The discussion which begins on p. 690ff. about Jesus as risen and enthroned Messiah begins by stating one of Tom’s key theses for this whole project, namely that there were several reasons why Jesus’ first followers cane to think of him as the embodiment of the returning Yahweh, the first having to do with messiahship, the second with their sense of his presence through the work of the Holy Spirit in their hearts. The question of course to be asked about the first of these is— did the earliest Christians really see Jesus ‘at his first coming’ as the return of YHWH to his people (not at his second coming, note, but at his first coming)? There are some flaws in this argument, some flies in this ointment for example— while John the Baptizer seems to have assumed that YHWH was coming after him to judge God’s people, he expressed doubts about whether Jesus could be such a person, especially in view of the character of his ministry. Jesus did not in fact come bringing judgment on God’s people, he came healing and preaching good news, telling parables and aphorisms. Those things do not match up with the OT Yom Yahweh traditions about the coming judge. Furthermore, at the level of Gospel presentation, Mark does not seem to think that God’s presence has left ‘the building’, the Temple, prior to the death of Jesus, never mind returned to the building. The prophetic sign act performed by Jesus is a preview of coming judgment on that temple, but it does not inaugurate it, in Mark’s presentation or in other Gospels presentation.
On the other hand, Tom is right that traditions like Rom. 1.3-4 indicate that early Christians saw the resurrection as the vindication by God of Jesus’ messianic claims. Over against Hurtado, Wright is correct to emphasize that resurrection, not merely exaltation (nor merely visions of the risen Jesus) is crucial to explaining the rise of early high Christology. Fruitfully, Tom suggests that 2 Sam. 7.12 LXX might well have been the backdrop to what we find in texts like Rom. 1.3-4— ‘and I will resurrect your seed after you’ a promise to King David.
Tom stresses not merely that the resurrection demonstrated the truthfulness of Jesus’ pre-Easter messianic claims, but that this joined up with the return of YHWH theme, and the spiritual presence of Jesus amongst his followers post Ascension are the threefold cord that cannot be broken, the three things that produced the high Christology. He thinks that no one of these themes, or even two of them would be sufficient to produce such an outcome, but all three are required. It is hard to see why one needs the return of YHWH theme, again associated with the first coming of Jesus rather than the second, to produce such a product. If Jesus is present by the Holy Spirit post Easter and ascension, whenever and wherever the disciples gathered together, and if the Scriptures were being read messianically as a result of the resurrection and the encounters with the risen Jesus, this surely was enough to produce a divine Christology in itself— only God can be in two places at one time! One doesn’t need to tack on the return of YHWH the judge to get there. And for what it’s worth, Jesus himself in Mk. 14.62 associates the Son of Man coming to judge people with the second coming, not the first.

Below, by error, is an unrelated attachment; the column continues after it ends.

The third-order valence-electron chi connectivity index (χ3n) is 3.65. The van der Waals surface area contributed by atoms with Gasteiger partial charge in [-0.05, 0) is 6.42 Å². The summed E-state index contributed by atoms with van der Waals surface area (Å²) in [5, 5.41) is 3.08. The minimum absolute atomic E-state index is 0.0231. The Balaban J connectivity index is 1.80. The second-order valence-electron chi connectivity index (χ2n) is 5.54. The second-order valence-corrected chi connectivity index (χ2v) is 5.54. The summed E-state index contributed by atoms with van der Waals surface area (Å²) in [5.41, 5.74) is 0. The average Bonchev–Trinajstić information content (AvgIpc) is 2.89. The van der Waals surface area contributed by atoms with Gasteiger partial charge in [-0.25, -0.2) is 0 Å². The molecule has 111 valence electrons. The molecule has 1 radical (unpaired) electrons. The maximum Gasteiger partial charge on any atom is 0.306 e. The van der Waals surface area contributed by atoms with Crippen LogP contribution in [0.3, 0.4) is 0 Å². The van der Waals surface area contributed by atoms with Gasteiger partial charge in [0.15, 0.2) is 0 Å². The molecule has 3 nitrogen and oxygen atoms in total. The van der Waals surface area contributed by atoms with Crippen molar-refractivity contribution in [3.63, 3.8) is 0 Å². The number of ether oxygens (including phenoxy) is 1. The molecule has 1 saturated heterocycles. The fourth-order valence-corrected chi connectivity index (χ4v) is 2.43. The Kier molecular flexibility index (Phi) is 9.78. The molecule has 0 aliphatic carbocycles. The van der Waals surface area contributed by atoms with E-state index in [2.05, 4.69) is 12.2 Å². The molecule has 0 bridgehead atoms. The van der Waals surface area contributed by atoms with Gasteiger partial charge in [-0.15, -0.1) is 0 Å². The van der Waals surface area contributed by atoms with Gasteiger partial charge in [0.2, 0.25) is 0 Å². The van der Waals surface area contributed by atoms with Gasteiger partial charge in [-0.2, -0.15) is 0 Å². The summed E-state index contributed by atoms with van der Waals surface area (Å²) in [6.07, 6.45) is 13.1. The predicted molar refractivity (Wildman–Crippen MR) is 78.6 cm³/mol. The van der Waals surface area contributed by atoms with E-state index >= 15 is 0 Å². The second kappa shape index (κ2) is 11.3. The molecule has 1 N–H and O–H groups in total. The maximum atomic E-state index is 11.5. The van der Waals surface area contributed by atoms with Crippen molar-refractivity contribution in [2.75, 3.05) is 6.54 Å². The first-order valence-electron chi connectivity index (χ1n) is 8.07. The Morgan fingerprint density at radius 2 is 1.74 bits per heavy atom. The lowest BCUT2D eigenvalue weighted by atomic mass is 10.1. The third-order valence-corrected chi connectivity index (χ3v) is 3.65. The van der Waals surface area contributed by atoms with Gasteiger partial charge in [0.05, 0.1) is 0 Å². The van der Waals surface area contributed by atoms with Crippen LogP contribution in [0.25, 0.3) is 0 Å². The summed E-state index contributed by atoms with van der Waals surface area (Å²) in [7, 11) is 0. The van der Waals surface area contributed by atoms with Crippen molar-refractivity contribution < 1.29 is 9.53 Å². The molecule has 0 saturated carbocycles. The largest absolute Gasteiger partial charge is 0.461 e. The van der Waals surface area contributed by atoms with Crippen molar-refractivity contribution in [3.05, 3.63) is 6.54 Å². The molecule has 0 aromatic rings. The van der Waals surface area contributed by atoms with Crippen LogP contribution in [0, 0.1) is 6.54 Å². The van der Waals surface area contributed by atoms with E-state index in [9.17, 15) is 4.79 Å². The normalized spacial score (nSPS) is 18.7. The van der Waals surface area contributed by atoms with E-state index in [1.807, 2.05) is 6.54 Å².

Tom goes on, based in part on his exegesis of Rom. 8 and Gal.4 to continue to associate Jesus as messiah with Jesus as Israel (messiah summing up God’s people in himself (see p. 696). The sending of the Son in these two passages may suggest that the Messiah comes from God, thus pre-exists, thus is in some sense divine. Tom, to my mind rightly wants to combine this whole line of thought with the texts which speak of God sending divine Wisdom into the world as well. He stresses the point (p. 697) that it makes no sense to say that the Son came and died on the cross as an expression of God’s own love, unless of course the Son is seen as the manifestation or expression of God in the flesh. As Tom points out, Abraham’s offering of his only son Issac is by no means a sufficient parallel since Abraham is asked to give up his love for himself and his offspring, his son, as an expression of his love for God. The Aqedah (binding as that passage is called) does not really surface in Paul’s thoughts about Jesus’ death except possibly at Rom. 8.31-32, says Tom.
Tom, I think is right, to reject the notion that there were pre-Christian Jewish traditions about a divine messiah, and that Paul came to think of Jesus that way because of them (see p. 698). No, says Tom, instead it is because of Jesus himself (his death and resurrection in particular), that Paul came to think of messiah as divine.
p. 699 reveals an interesting translational fact. Tom translates Rom. 1.4 as ‘marked out by the resurrection’ the very same English word he uses to translate pro-oridzo, usually translated pre-destined in Rom. 8. The normal translation is ‘designated to be messiah by the resurrection..’ In any case, Tom is right (p. 700) that what happens at the resurrection is not that res. creates or confers a new status or identity on Jesus, rather, it unveils what was there before. This is exactly right. Resurrection is seen as public validation, vindication, clarification of who Jesus already was. Tom says if there is any new element here it is simply that he is now Son of God with power by means of the resurrection. He was already Son of God at his birth and at his death, as Paul indicates in Gal. 4 and elsewhere.